The tide washes up onto the beach, then recedes. As I walk along the tide line I see the shore come alive with hundreds of sparkles as tiny clams emerge from the wet sand. Another wave washes across the mollusks and they disappear, only to reappear moments later.
I can't remember when I've noticed so many coquinas, these small colorful bivalves that flourish at the edge of the beach. As I walk a mile along the ocean I must pass many thousands of them, most in clusters, others spread out in a wide pattern.
These clams, coquinas we call them, go by the scientific name Donax Variabilis. Some are yellow, some pink, others blue. Some have concentric designs, others show a sunburst pattern. They are tiny, but tasty. It's been years since I've had the patience to make coquina chowder, but it is just as delicious as traditional clam chowder.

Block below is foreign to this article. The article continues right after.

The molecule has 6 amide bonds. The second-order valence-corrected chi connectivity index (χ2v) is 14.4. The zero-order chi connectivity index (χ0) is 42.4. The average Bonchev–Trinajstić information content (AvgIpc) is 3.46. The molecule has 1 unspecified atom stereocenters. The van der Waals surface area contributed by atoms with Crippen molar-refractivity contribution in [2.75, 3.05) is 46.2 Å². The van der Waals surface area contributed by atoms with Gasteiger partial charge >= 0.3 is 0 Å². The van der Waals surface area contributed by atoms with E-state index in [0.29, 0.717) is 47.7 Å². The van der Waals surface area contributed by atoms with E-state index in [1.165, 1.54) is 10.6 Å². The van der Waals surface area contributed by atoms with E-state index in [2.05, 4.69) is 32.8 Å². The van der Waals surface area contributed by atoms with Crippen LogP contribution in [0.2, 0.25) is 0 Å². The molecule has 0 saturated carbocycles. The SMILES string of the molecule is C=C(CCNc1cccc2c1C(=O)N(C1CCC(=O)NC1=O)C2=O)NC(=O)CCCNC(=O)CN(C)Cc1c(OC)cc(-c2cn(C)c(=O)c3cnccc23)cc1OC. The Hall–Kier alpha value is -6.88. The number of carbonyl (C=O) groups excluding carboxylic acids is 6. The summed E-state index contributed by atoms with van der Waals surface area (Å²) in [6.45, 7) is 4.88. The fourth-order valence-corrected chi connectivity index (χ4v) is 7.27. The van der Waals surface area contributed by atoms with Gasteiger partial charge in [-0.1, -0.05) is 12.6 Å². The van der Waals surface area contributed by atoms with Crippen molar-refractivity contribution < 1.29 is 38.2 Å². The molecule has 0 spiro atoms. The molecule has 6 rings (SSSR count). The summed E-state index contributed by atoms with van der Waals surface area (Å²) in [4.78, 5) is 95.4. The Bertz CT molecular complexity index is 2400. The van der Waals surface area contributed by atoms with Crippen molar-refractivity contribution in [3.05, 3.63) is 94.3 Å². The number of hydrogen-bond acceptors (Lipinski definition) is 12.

In some parts of the country folks admonish us to stop and smell the roses. If you are on Ocracoke I suggest you stop and admire the coquinas. They are quite a marvel.
Our latest Ocracoke Newsletter is a list of a few traditional Ocracoke Island recipes. You can read it here: http://www.villagecraftsmen.com/news052112.htm.